Drones of the future will be smart (and maybe dangerous)

drones

Drones have been around for a few years now, but the truth is their usefulness largely has been limited to providing visual information to users in the form of photos and video captured by their onboard digital cameras.

That’s great if you’re a photographer, need to inspect an inaccessible piece of equipment or some farm acreage, or require mobile surveillance. Other than that, commercial drones are little more than fun (and expensive) high-tech toys — great for a cool selfie or a stunning aerial shot of the sunset, but not much more.

But future iterations will be far more versatile. As research firm McKinsey writes:

Drones that assist with operations are on the market, and this category is still growing. They complete tasks normally counted among the “three Ds”—dull, dirty, or dangerous, such as window washing. Drones have also found a place in entertainment and advertising, either pulling banners or putting on light shows.

Even more intriguing are the applications that are still under development or in their early stages, including drones equipped to emit radio or video signals or other forms of bandwidth for connectivity. These might be most useful for extending connectivity to remote areas or increasing it when demand surges. Drones for helping the movement of objects are being used on a small scale, with UAS delivery services expected to become available in the next five to ten years.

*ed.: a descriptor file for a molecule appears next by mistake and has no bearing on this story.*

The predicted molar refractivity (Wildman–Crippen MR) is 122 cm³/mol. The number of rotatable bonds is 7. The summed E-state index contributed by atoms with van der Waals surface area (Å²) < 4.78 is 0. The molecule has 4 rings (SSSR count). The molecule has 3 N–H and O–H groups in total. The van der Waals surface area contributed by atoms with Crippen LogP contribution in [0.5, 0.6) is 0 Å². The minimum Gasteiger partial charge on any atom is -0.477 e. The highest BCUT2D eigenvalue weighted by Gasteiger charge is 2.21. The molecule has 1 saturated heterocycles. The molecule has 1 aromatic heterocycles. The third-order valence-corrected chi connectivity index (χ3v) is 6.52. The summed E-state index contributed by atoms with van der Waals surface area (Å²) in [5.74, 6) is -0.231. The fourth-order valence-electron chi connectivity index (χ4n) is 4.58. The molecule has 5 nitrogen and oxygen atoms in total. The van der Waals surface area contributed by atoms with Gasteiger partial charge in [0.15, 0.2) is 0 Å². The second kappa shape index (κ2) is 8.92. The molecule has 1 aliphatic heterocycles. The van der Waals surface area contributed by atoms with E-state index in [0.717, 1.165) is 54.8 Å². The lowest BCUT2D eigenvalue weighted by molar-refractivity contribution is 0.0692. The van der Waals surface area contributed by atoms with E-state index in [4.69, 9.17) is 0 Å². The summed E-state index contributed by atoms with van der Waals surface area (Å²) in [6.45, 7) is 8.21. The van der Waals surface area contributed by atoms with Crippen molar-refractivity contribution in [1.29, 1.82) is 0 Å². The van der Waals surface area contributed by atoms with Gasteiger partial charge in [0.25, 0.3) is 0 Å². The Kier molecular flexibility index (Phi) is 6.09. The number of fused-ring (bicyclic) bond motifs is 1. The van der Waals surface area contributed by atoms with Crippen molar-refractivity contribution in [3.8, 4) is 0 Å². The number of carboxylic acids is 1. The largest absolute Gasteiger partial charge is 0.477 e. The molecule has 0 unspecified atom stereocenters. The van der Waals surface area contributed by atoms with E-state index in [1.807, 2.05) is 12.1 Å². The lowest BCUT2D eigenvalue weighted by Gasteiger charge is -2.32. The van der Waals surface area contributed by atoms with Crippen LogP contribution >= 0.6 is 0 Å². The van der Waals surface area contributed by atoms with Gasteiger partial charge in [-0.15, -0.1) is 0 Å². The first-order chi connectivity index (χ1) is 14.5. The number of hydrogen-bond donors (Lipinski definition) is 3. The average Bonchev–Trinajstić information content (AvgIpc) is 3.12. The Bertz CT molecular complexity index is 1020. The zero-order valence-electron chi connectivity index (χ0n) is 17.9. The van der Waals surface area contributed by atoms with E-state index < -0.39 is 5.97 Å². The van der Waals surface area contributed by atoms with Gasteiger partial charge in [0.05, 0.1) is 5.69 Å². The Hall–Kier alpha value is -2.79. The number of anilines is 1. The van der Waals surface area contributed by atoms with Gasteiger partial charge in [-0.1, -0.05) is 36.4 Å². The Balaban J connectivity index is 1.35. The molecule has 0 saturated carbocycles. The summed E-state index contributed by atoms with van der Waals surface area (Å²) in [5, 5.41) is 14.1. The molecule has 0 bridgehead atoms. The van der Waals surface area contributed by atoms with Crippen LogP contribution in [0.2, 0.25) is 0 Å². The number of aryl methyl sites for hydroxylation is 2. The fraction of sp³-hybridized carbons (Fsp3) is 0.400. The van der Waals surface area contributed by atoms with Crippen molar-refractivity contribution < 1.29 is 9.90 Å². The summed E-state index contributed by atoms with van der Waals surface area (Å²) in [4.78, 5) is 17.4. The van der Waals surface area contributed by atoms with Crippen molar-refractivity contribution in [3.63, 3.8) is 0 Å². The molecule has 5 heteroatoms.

Even more intriguing than drones that can deliver things and enable connectivity are AI-enabled drones that can think and make decisions. As TNW contributor Andrei Tiburca writes, “GE subsidiary Avitas Systems has begun deploying drones to automate inspections of infrastructure, including pipelines, power lines and transportation systems. The AI-powered drones not only perform the surveillance more safely and efficiently, but their machine-learning technology can also instantly identify anomalies in the data.”

However, as Tiburca notes, there is a great potential downside to intelligent drones: “AI allows machines such as drones to make decisions and operate themselves on the behalf of their human controllers,” he says. “But when a machine gains the capacity to make decisions and ‘learn’ to function independently of humans, the potential benefits must be weighed against the possible harm that could befall entire societies.”

That’s especially true when you consider the intersection of AI and weaponized drones — a very scary prospect. While the combination of AI and machines has been raising alarms for years, the stakes are raised dramatically when that machine is a far-ranging and elusive flying robot. But in commercial applications, drones offer greater productivity, efficiency, and even fun.

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